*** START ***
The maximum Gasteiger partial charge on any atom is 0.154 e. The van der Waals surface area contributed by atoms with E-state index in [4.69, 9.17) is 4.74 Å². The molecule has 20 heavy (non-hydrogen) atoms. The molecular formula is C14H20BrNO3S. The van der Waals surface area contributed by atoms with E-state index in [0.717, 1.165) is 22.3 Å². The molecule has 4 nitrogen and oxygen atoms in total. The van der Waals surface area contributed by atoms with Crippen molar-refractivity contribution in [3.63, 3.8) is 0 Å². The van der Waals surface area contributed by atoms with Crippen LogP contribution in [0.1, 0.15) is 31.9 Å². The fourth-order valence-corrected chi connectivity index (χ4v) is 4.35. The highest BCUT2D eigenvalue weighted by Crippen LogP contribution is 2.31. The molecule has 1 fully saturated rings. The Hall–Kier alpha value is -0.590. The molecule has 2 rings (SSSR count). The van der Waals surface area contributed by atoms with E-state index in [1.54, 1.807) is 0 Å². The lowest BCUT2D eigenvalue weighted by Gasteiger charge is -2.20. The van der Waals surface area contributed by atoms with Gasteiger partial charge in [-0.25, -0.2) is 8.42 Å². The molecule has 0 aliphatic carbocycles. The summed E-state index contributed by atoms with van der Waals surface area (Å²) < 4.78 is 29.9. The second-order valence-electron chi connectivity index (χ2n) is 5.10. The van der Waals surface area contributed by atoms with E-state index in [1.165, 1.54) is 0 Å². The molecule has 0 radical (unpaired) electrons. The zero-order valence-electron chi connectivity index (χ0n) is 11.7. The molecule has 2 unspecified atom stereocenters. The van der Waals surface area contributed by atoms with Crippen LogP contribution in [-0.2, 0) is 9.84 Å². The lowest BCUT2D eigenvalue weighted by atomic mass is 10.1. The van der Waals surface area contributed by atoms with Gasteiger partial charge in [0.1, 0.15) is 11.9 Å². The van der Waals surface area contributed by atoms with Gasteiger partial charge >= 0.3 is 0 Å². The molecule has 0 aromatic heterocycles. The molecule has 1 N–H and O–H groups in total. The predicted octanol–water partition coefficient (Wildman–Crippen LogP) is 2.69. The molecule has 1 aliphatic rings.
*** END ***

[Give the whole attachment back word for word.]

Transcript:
The maximum Gasteiger partial charge on any atom is 0.154 e. The van der Waals surface area contributed by atoms with E-state index in [4.69, 9.17) is 4.74 Å². The molecule has 20 heavy (non-hydrogen) atoms. The molecular formula is C14H20BrNO3S. The van der Waals surface area contributed by atoms with E-state index in [0.717, 1.165) is 22.3 Å². The molecule has 4 nitrogen and oxygen atoms in total. The van der Waals surface area contributed by atoms with Crippen molar-refractivity contribution in [3.63, 3.8) is 0 Å². The van der Waals surface area contributed by atoms with Crippen LogP contribution in [0.1, 0.15) is 31.9 Å². The fourth-order valence-corrected chi connectivity index (χ4v) is 4.35. The highest BCUT2D eigenvalue weighted by Crippen LogP contribution is 2.31. The molecule has 1 fully saturated rings. The Hall–Kier alpha value is -0.590. The molecule has 2 rings (SSSR count). The van der Waals surface area contributed by atoms with E-state index in [1.54, 1.807) is 0 Å². The lowest BCUT2D eigenvalue weighted by Gasteiger charge is -2.20. The van der Waals surface area contributed by atoms with Gasteiger partial charge in [-0.25, -0.2) is 8.42 Å². The molecule has 0 aliphatic carbocycles. The summed E-state index contributed by atoms with van der Waals surface area (Å²) < 4.78 is 29.9. The second-order valence-electron chi connectivity index (χ2n) is 5.10. The van der Waals surface area contributed by atoms with E-state index in [1.165, 1.54) is 0 Å². The molecule has 0 radical (unpaired) electrons. The zero-order valence-electron chi connectivity index (χ0n) is 11.7. The molecule has 2 unspecified atom stereocenters. The van der Waals surface area contributed by atoms with Crippen LogP contribution in [-0.2, 0) is 9.84 Å². The lowest BCUT2D eigenvalue weighted by atomic mass is 10.1. The van der Waals surface area contributed by atoms with Gasteiger partial charge in [0.1, 0.15) is 11.9 Å². The van der Waals surface area contributed by atoms with Gasteiger partial charge >= 0.3 is 0 Å². The molecule has 0 aromatic heterocycles. The molecule has 1 N–H and O–H groups in total. The predicted octanol–water partition coefficient (Wildman–Crippen LogP) is 2.69. The molecule has 1 aliphatic rings.